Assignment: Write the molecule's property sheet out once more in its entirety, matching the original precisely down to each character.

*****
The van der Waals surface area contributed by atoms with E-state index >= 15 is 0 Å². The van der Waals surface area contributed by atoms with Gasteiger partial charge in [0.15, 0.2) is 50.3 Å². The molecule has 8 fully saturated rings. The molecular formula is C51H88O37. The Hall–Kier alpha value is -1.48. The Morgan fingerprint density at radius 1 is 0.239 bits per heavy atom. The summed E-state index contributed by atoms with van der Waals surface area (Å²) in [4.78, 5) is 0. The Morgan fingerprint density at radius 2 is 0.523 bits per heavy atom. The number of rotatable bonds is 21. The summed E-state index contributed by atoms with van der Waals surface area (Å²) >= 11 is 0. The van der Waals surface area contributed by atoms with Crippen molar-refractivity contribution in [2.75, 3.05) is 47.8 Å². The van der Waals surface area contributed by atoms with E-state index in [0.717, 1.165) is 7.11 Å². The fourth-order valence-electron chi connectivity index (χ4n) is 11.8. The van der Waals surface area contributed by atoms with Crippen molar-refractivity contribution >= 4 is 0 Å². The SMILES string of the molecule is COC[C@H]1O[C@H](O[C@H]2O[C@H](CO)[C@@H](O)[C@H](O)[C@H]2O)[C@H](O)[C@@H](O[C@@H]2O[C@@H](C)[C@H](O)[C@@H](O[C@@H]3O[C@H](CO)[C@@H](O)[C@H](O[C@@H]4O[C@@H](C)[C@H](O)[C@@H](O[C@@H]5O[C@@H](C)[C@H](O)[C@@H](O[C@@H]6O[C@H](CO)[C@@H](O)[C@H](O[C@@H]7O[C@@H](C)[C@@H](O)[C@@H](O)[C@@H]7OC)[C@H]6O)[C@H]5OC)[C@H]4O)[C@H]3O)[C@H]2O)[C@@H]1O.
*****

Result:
The van der Waals surface area contributed by atoms with E-state index >= 15 is 0 Å². The van der Waals surface area contributed by atoms with Gasteiger partial charge in [0.15, 0.2) is 50.3 Å². The molecule has 8 fully saturated rings. The molecular formula is C51H88O37. The Hall–Kier alpha value is -1.48. The Morgan fingerprint density at radius 1 is 0.239 bits per heavy atom. The summed E-state index contributed by atoms with van der Waals surface area (Å²) in [4.78, 5) is 0. The Morgan fingerprint density at radius 2 is 0.523 bits per heavy atom. The number of rotatable bonds is 21. The summed E-state index contributed by atoms with van der Waals surface area (Å²) >= 11 is 0. The van der Waals surface area contributed by atoms with Crippen molar-refractivity contribution in [2.75, 3.05) is 47.8 Å². The van der Waals surface area contributed by atoms with E-state index in [0.717, 1.165) is 7.11 Å². The fourth-order valence-electron chi connectivity index (χ4n) is 11.8. The van der Waals surface area contributed by atoms with Crippen molar-refractivity contribution >= 4 is 0 Å². The SMILES string of the molecule is COC[C@H]1O[C@H](O[C@H]2O[C@H](CO)[C@@H](O)[C@H](O)[C@H]2O)[C@H](O)[C@@H](O[C@@H]2O[C@@H](C)[C@H](O)[C@@H](O[C@@H]3O[C@H](CO)[C@@H](O)[C@H](O[C@@H]4O[C@@H](C)[C@H](O)[C@@H](O[C@@H]5O[C@@H](C)[C@H](O)[C@@H](O[C@@H]6O[C@H](CO)[C@@H](O)[C@H](O[C@@H]7O[C@@H](C)[C@@H](O)[C@@H](O)[C@@H]7OC)[C@H]6O)[C@H]5OC)[C@H]4O)[C@H]3O)[C@H]2O)[C@@H]1O.